In my review of 2007, I commended the drama Single-Handed, which RTE screened as a two-parter last March and whose screenplay by Barry Simner managed to be both taut and suggestive. Set in a west of Ireland coastal community, it featured Owen McDonnell as a young garda who uncovered all sorts of lies and deceits in the place where he was born and learned that his father, just retired as the local sergeant, was up to his eyeballs in the murky goings-on. I was struck at the time by the persuasiveness of this dark story, which offered no easy comforts, never lurched into melodrama and featured outstanding playing from all the cast, not least McDonnell in the main role.
The film was so good that it merited development into a series, but it's taken almost a year for Simner to provide us with Single-Handed: The Stolen Child (RTE1), another two-parter set in the same community and featuring the same principal characters. Screened this week, it enshrined most of the virtues of the first film -- an intriguing storyline, convincing dialogue, a real sense of the importance of place in people's lives, first-rate playing -- though in the end its impact was lessened by revelations that were too thin to be satisfying.
It began with a snatched toddler and most of the film's time was taken up with garda Jack Driscoll's continually frustrated attempts to solve the mystery of his disappearance, though when he finally did so it was all a bit of a letdown -- his paternal grandparents had simply taken him to save him from the irresponsibility of his drug-addicted parents.
Two sub-plots were woven into the story. One of them, about a teacher who'd been hounded out of the locality because of unfounded rumours of paedophilia, was a half-hearted affair and only seemed there to engineer a sudden and too convenient death at the close.
The other, more satisfyingly, concerned the retired sergeant's appearance before a tribunal investigating garda malpractice. This was meant to remind us of the shameful McBrearty case in Donegal and it did so in engrossing court scenes dominated by Ian McElhinney, whose performance as the sergeant was even more malevolent and mesmerising than in the first film.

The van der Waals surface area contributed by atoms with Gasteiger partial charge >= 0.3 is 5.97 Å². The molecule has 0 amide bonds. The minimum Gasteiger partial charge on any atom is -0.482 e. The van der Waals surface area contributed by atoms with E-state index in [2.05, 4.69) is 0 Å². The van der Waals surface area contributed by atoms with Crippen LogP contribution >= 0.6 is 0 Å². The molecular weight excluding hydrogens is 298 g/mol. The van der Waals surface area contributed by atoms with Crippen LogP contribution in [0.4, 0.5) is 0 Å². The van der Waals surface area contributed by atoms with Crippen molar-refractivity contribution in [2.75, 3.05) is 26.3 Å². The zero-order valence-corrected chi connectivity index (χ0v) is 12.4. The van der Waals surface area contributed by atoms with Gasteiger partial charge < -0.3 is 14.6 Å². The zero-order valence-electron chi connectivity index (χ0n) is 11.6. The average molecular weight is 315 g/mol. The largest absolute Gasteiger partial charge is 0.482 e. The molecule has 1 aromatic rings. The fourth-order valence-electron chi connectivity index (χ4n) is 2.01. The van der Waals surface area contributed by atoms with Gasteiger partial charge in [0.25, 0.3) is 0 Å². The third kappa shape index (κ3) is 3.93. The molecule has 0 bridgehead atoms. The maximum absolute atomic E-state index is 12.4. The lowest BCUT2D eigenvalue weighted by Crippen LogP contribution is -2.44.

It was hard to take your eyes off him whenever he was on screen, though the quiet authority and contained emotions that McDonnell brought to his own role confirmed my view of this actor as a performer of rare presence, while Charlene McKenna was outstanding as the bewildered young mother.
Overall, this wasn't as arresting as its predecessor but it was a superior drama all the same and Anthony Byrne, replacing the first film's Colm McCarthy, directed it with the same unfussy assurance.
The three-part Sense and Sensibility (BBC1) began with a young woman being slowly stripped and seduced, which I don't recall either from the Jane Austen novel or from Ang Lee's film version, but as the adaptor was Andrew Davies -- the man whose mission in life is to sex up the classics -- I can't say I was surprised.
Happily, he pulled in his petticoats after that and rewarded us with a spirited and jolly retelling of how the three Dashwood sisters lost their fortune and were turfed out of their stately pile by the machinations of their nasty sister-in-law (the splendidly venomous Claire Skinner) and their spineless brother.
Saved by a distant relative (Mark Williams giving new meaning to jovial gusto), they encountered the quietly smouldering Colonel Brandon (David Morrissey) and handsome cad Willoughby in their new straitened abode on the Devonshire coast.
The girls, especially Hattie Morahan as Elinor, were a treat, too, and I look forward to renewing their acquaintance in the final two episodes. And if Davies introduces any more scenes of how's-your-father, I suppose we can reflect that if Jane were writing today she might have everyone going at it like hammer and tongs. Or maybe not.
Jack Doyle: A Legend Lost (RTE1) offered us the cautionary tale of the Cobh-born boxer who had oodles of sex, lorry-loads of lolly and crate-fulls of celebrity and then blew it all through drink, gambling and an inordinate sense of himself.
Younger viewers would never have heard of the man and older ones only knew him by repute, but in the early 1930s, when he was barely out of his teens, he was the toast of England and Ireland. Or, as narrator Eamon Morrissey put it: "With the looks of Rudolph Valentino, the voice of John McCormack and the right hand of Jack Dempsey, he was God's gift to boxing."
However, 40 years later, just before his drink-induced death at the age of 65, he was just "another forgotten Irishman dying penniless on the streets of London".
Gerry Nelson's documentary told his story well, though after a half-hour or so I began to weary of the repeated tales of disastrous liaisons, drinking sprees and botched comebacks. Anyway, Patrick Kavanagh caught his predicament in a mere three lines: "...he got tangled in the gown/Of Venus waiting as she would/For the handsome boy who comes to town."
Starting off the new series of No Frontiers (RTE1), presenter Kathryn Thomas went to the South Seas in search of the humpback whale, but this reclusive creature gave her the hump by choosing not to appear. So we got to see Kathryn moping about on a boat for three days instead. Then the whale relented and Kathryn confessed herself ecstatic. I tried to share her excitement.
Meanwhile in Havana, Diarmuid Gavin was driven around in an old Chevvy. He confessed himself ecstatic, too, but he sounded about as excited as I felt. Still, it could have been worse. He could have been talking about gardening.